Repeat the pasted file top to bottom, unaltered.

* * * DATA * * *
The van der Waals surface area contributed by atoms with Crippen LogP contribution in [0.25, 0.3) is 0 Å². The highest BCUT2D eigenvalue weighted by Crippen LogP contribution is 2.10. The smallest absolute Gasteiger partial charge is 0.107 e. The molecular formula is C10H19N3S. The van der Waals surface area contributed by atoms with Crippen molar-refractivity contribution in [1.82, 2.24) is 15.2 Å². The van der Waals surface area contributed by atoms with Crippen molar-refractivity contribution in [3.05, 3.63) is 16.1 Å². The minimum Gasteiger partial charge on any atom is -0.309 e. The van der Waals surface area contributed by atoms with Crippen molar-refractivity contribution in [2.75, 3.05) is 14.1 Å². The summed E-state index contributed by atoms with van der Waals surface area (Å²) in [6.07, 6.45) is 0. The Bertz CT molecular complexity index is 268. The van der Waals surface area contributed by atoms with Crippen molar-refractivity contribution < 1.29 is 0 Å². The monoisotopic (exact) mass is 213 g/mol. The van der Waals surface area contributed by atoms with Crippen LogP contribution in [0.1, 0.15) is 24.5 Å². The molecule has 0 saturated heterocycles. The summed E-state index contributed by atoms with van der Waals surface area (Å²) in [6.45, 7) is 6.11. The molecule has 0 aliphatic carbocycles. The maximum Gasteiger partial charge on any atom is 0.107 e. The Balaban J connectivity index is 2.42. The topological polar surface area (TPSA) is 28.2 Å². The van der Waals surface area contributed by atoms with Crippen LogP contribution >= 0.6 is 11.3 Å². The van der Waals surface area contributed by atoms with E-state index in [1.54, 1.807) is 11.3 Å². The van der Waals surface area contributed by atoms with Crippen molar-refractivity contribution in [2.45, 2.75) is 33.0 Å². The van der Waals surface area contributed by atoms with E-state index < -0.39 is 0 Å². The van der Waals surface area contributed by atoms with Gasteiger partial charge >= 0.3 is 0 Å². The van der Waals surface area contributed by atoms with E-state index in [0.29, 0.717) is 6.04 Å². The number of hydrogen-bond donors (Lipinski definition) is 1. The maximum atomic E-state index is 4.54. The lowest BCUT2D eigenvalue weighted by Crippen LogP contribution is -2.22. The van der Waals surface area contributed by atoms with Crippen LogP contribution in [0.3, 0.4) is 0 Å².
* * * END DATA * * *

The van der Waals surface area contributed by atoms with Crippen LogP contribution in [0.25, 0.3) is 0 Å². The highest BCUT2D eigenvalue weighted by Crippen LogP contribution is 2.10. The smallest absolute Gasteiger partial charge is 0.107 e. The molecular formula is C10H19N3S. The van der Waals surface area contributed by atoms with Crippen molar-refractivity contribution in [1.82, 2.24) is 15.2 Å². The van der Waals surface area contributed by atoms with Crippen molar-refractivity contribution in [3.05, 3.63) is 16.1 Å². The minimum Gasteiger partial charge on any atom is -0.309 e. The van der Waals surface area contributed by atoms with Crippen molar-refractivity contribution in [2.75, 3.05) is 14.1 Å². The summed E-state index contributed by atoms with van der Waals surface area (Å²) in [6.07, 6.45) is 0. The Bertz CT molecular complexity index is 268. The van der Waals surface area contributed by atoms with Crippen molar-refractivity contribution < 1.29 is 0 Å². The monoisotopic (exact) mass is 213 g/mol. The van der Waals surface area contributed by atoms with Crippen LogP contribution in [0.1, 0.15) is 24.5 Å². The molecule has 0 saturated heterocycles. The summed E-state index contributed by atoms with van der Waals surface area (Å²) in [6.45, 7) is 6.11. The molecule has 0 aliphatic carbocycles. The maximum Gasteiger partial charge on any atom is 0.107 e. The Balaban J connectivity index is 2.42. The topological polar surface area (TPSA) is 28.2 Å². The van der Waals surface area contributed by atoms with Crippen LogP contribution >= 0.6 is 11.3 Å². The van der Waals surface area contributed by atoms with E-state index in [1.54, 1.807) is 11.3 Å². The van der Waals surface area contributed by atoms with Crippen molar-refractivity contribution in [2.45, 2.75) is 33.0 Å². The van der Waals surface area contributed by atoms with E-state index < -0.39 is 0 Å². The van der Waals surface area contributed by atoms with Gasteiger partial charge >= 0.3 is 0 Å². The van der Waals surface area contributed by atoms with E-state index in [0.29, 0.717) is 6.04 Å². The number of hydrogen-bond donors (Lipinski definition) is 1. The maximum atomic E-state index is 4.54. The lowest BCUT2D eigenvalue weighted by Crippen LogP contribution is -2.22. The van der Waals surface area contributed by atoms with Crippen LogP contribution in [0.3, 0.4) is 0 Å².